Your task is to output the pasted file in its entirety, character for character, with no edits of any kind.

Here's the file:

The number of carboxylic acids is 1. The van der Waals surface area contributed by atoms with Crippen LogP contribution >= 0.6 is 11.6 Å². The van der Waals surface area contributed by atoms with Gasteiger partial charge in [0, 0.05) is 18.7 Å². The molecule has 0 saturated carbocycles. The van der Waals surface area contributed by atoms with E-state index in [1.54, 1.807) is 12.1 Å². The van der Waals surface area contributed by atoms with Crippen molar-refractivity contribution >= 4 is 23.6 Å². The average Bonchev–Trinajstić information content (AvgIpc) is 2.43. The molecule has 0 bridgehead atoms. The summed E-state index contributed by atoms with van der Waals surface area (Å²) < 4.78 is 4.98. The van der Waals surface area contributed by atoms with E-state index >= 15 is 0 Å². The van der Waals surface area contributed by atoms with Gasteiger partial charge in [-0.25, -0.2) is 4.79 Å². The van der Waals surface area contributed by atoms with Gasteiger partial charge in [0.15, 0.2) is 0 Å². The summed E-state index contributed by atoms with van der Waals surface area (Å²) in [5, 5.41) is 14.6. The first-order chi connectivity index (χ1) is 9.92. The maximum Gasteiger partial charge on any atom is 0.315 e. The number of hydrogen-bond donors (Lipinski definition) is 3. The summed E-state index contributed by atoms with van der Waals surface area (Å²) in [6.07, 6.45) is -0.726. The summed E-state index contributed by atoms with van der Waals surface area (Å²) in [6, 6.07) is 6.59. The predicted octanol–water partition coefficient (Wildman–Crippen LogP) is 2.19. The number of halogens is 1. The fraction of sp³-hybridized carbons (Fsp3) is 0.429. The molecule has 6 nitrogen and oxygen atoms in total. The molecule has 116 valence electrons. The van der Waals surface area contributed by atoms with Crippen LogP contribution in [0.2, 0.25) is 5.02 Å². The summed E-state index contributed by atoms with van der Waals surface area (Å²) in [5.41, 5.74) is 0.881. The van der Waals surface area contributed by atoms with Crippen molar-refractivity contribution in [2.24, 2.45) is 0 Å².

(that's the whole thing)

The number of carboxylic acids is 1. The van der Waals surface area contributed by atoms with Crippen LogP contribution >= 0.6 is 11.6 Å². The van der Waals surface area contributed by atoms with Gasteiger partial charge in [0, 0.05) is 18.7 Å². The molecule has 0 saturated carbocycles. The van der Waals surface area contributed by atoms with E-state index in [1.54, 1.807) is 12.1 Å². The van der Waals surface area contributed by atoms with Crippen molar-refractivity contribution >= 4 is 23.6 Å². The average Bonchev–Trinajstić information content (AvgIpc) is 2.43. The molecule has 0 bridgehead atoms. The summed E-state index contributed by atoms with van der Waals surface area (Å²) < 4.78 is 4.98. The van der Waals surface area contributed by atoms with E-state index >= 15 is 0 Å². The van der Waals surface area contributed by atoms with Gasteiger partial charge in [-0.25, -0.2) is 4.79 Å². The van der Waals surface area contributed by atoms with Gasteiger partial charge in [0.15, 0.2) is 0 Å². The summed E-state index contributed by atoms with van der Waals surface area (Å²) in [5, 5.41) is 14.6. The first-order chi connectivity index (χ1) is 9.92. The maximum Gasteiger partial charge on any atom is 0.315 e. The number of hydrogen-bond donors (Lipinski definition) is 3. The summed E-state index contributed by atoms with van der Waals surface area (Å²) in [6.07, 6.45) is -0.726. The summed E-state index contributed by atoms with van der Waals surface area (Å²) in [6, 6.07) is 6.59. The predicted octanol–water partition coefficient (Wildman–Crippen LogP) is 2.19. The number of halogens is 1. The fraction of sp³-hybridized carbons (Fsp3) is 0.429. The molecule has 6 nitrogen and oxygen atoms in total. The molecule has 116 valence electrons. The van der Waals surface area contributed by atoms with Crippen LogP contribution in [0.2, 0.25) is 5.02 Å². The summed E-state index contributed by atoms with van der Waals surface area (Å²) in [5.41, 5.74) is 0.881. The van der Waals surface area contributed by atoms with Crippen molar-refractivity contribution in [2.24, 2.45) is 0 Å².